Monday, May 28, 2012 0 comments

Foreign automakers keeping UAW out of plants

While labor unions have done well at organizing work forces at United States-based automakers, they've struggled to get into foreign automaker facilities in the United States. According to a recent MSNBC story:

While the UAW continues to represent Detroit’s Big Three manufacturers, it has all but completely failed to gain representation rights for the so-called transplant lines now run by virtually all the major foreign-owned automakers, from BMW to Toyota to Volkswagen.

UAW president Bob King sees these efforts as crucial to the survival of the labor union, warning "If we don't organize these transnationals, I don't think there's a long-term future for the UAW, I really don't". Last year, it was reported the UAW was considering going after Volkswagen and Daimler plants and now is reportedly looking at attempting to organize a Nissan plant in Mississippi. But the track record of organizing these companies plants isn't good.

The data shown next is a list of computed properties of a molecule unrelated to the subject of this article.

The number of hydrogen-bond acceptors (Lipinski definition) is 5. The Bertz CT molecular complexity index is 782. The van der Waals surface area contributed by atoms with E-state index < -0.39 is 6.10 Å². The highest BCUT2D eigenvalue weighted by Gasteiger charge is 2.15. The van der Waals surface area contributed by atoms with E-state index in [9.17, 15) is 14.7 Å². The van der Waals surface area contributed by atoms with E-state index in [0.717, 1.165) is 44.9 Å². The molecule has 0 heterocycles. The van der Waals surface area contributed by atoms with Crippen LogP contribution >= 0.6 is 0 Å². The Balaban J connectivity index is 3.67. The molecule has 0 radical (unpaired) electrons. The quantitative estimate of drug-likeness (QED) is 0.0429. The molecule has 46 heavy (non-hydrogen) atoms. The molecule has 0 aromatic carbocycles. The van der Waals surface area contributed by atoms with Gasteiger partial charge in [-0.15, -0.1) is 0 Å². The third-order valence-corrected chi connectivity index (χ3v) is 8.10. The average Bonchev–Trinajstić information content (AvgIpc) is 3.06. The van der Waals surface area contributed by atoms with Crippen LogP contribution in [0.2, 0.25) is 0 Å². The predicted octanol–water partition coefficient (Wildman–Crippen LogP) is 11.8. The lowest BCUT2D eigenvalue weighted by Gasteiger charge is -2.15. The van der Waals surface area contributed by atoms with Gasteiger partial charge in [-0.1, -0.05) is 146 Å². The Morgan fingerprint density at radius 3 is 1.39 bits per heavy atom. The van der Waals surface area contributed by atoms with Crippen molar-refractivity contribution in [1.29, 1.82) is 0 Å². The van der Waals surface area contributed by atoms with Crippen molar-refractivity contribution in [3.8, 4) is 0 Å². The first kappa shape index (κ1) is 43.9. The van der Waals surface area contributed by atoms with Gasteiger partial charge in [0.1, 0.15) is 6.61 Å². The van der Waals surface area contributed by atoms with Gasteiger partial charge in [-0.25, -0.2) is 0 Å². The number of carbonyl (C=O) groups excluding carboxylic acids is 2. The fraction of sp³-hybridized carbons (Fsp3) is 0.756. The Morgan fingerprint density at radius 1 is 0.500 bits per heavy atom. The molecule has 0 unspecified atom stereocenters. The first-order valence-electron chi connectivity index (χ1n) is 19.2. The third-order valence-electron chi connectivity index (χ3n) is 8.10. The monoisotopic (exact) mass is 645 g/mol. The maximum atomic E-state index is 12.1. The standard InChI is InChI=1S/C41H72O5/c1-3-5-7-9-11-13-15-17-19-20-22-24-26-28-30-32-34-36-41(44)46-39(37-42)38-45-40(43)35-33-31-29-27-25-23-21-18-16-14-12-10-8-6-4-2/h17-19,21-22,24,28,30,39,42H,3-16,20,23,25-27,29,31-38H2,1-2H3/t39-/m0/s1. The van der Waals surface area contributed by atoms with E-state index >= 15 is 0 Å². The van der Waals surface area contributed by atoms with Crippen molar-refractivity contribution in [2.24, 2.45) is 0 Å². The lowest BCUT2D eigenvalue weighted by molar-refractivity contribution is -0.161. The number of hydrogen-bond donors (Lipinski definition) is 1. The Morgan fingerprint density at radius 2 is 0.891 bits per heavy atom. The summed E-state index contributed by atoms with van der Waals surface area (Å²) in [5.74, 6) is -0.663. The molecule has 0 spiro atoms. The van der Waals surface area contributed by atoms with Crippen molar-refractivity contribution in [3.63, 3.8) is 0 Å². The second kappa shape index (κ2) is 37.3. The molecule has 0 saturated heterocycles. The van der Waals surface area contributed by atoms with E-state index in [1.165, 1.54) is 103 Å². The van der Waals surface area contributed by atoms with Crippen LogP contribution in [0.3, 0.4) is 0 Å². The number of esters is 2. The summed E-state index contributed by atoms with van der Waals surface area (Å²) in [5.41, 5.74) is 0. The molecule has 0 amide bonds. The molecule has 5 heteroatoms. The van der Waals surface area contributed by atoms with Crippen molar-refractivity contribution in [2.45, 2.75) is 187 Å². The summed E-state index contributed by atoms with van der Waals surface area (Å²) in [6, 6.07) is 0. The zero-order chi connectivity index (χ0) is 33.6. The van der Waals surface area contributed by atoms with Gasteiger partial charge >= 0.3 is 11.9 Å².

Tuesday, May 1, 2012 0 comments

Major union effort in SC Midlands fails

In one of the largest efforts in recent years by labor unions to organize a South Carolina workplace, workers handily rejected an effort by union organizers to organize workers at the Intertape Polymer Group plant in Columbia

The union lost the vote with 142 employees voting against the union, 97 voting for the union and 3 challenged votes. This rejection is another moment in what has been a long and contentious relationship between the company and the United Steelworkers Union

In watching labor union activity in South Carolina in recent years, union organizers have typically sought to score easy wins by focusing on small employers, usually with less than fifty workers, and overwhelm them. While some of these efforts succeeded, larger efforts, such as this one and the effort to organize the first Charleston Boeing plant, have gone badly for labor unions in recent years.